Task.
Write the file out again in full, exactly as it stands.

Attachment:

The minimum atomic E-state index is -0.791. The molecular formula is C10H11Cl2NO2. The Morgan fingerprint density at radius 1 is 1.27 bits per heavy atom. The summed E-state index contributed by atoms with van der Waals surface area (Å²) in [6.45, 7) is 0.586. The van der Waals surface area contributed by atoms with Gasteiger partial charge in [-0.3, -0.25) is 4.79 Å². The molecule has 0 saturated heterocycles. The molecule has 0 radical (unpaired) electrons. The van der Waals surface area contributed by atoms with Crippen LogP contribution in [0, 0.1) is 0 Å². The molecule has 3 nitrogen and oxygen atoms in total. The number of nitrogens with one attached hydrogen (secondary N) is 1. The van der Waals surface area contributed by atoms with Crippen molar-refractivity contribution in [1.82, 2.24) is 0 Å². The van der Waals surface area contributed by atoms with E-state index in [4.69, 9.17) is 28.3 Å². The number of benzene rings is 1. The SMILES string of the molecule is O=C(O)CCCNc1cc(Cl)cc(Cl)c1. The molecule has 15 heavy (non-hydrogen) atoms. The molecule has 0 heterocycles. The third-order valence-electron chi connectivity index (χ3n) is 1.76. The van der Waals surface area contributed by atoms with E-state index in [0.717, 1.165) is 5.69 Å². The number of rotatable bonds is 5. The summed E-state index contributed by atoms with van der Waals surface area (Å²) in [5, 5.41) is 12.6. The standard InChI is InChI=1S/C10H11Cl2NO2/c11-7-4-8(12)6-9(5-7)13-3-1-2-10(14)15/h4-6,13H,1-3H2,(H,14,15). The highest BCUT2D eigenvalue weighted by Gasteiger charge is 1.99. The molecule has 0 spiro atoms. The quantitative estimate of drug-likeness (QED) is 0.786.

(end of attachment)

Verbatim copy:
The minimum atomic E-state index is -0.791. The molecular formula is C10H11Cl2NO2. The Morgan fingerprint density at radius 1 is 1.27 bits per heavy atom. The summed E-state index contributed by atoms with van der Waals surface area (Å²) in [6.45, 7) is 0.586. The van der Waals surface area contributed by atoms with Gasteiger partial charge in [-0.3, -0.25) is 4.79 Å². The molecule has 0 saturated heterocycles. The molecule has 0 radical (unpaired) electrons. The van der Waals surface area contributed by atoms with Crippen LogP contribution in [0, 0.1) is 0 Å². The molecule has 3 nitrogen and oxygen atoms in total. The number of nitrogens with one attached hydrogen (secondary N) is 1. The van der Waals surface area contributed by atoms with Crippen molar-refractivity contribution in [1.82, 2.24) is 0 Å². The van der Waals surface area contributed by atoms with E-state index in [4.69, 9.17) is 28.3 Å². The number of benzene rings is 1. The SMILES string of the molecule is O=C(O)CCCNc1cc(Cl)cc(Cl)c1. The molecule has 15 heavy (non-hydrogen) atoms. The molecule has 0 heterocycles. The third-order valence-electron chi connectivity index (χ3n) is 1.76. The van der Waals surface area contributed by atoms with E-state index in [0.717, 1.165) is 5.69 Å². The number of rotatable bonds is 5. The summed E-state index contributed by atoms with van der Waals surface area (Å²) in [5, 5.41) is 12.6. The standard InChI is InChI=1S/C10H11Cl2NO2/c11-7-4-8(12)6-9(5-7)13-3-1-2-10(14)15/h4-6,13H,1-3H2,(H,14,15). The highest BCUT2D eigenvalue weighted by Gasteiger charge is 1.99. The molecule has 0 spiro atoms. The quantitative estimate of drug-likeness (QED) is 0.786.